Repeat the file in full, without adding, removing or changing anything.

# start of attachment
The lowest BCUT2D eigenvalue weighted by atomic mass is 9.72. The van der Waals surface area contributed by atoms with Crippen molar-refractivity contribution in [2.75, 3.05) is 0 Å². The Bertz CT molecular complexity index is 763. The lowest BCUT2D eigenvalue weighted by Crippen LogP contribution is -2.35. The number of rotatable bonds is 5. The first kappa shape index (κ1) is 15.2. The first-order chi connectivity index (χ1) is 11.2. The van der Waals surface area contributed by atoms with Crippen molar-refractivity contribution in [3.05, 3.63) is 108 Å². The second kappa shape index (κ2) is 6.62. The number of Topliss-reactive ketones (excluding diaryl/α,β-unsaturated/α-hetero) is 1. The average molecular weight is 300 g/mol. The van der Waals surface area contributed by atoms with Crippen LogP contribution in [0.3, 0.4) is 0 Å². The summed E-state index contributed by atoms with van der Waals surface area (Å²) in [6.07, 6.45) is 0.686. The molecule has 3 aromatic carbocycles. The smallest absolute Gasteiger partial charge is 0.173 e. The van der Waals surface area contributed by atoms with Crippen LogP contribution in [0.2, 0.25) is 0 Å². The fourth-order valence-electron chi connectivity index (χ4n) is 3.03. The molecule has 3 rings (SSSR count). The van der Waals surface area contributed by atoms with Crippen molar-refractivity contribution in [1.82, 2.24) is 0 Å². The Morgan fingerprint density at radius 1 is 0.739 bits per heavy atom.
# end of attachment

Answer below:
The lowest BCUT2D eigenvalue weighted by atomic mass is 9.72. The van der Waals surface area contributed by atoms with Crippen molar-refractivity contribution in [2.75, 3.05) is 0 Å². The Bertz CT molecular complexity index is 763. The lowest BCUT2D eigenvalue weighted by Crippen LogP contribution is -2.35. The number of rotatable bonds is 5. The first kappa shape index (κ1) is 15.2. The first-order chi connectivity index (χ1) is 11.2. The van der Waals surface area contributed by atoms with Crippen molar-refractivity contribution in [3.05, 3.63) is 108 Å². The second kappa shape index (κ2) is 6.62. The number of Topliss-reactive ketones (excluding diaryl/α,β-unsaturated/α-hetero) is 1. The average molecular weight is 300 g/mol. The van der Waals surface area contributed by atoms with Crippen LogP contribution in [0.3, 0.4) is 0 Å². The summed E-state index contributed by atoms with van der Waals surface area (Å²) in [6.07, 6.45) is 0.686. The molecule has 3 aromatic carbocycles. The smallest absolute Gasteiger partial charge is 0.173 e. The van der Waals surface area contributed by atoms with Crippen LogP contribution in [0.2, 0.25) is 0 Å². The fourth-order valence-electron chi connectivity index (χ4n) is 3.03. The molecule has 3 rings (SSSR count). The van der Waals surface area contributed by atoms with Crippen molar-refractivity contribution in [1.82, 2.24) is 0 Å². The Morgan fingerprint density at radius 1 is 0.739 bits per heavy atom.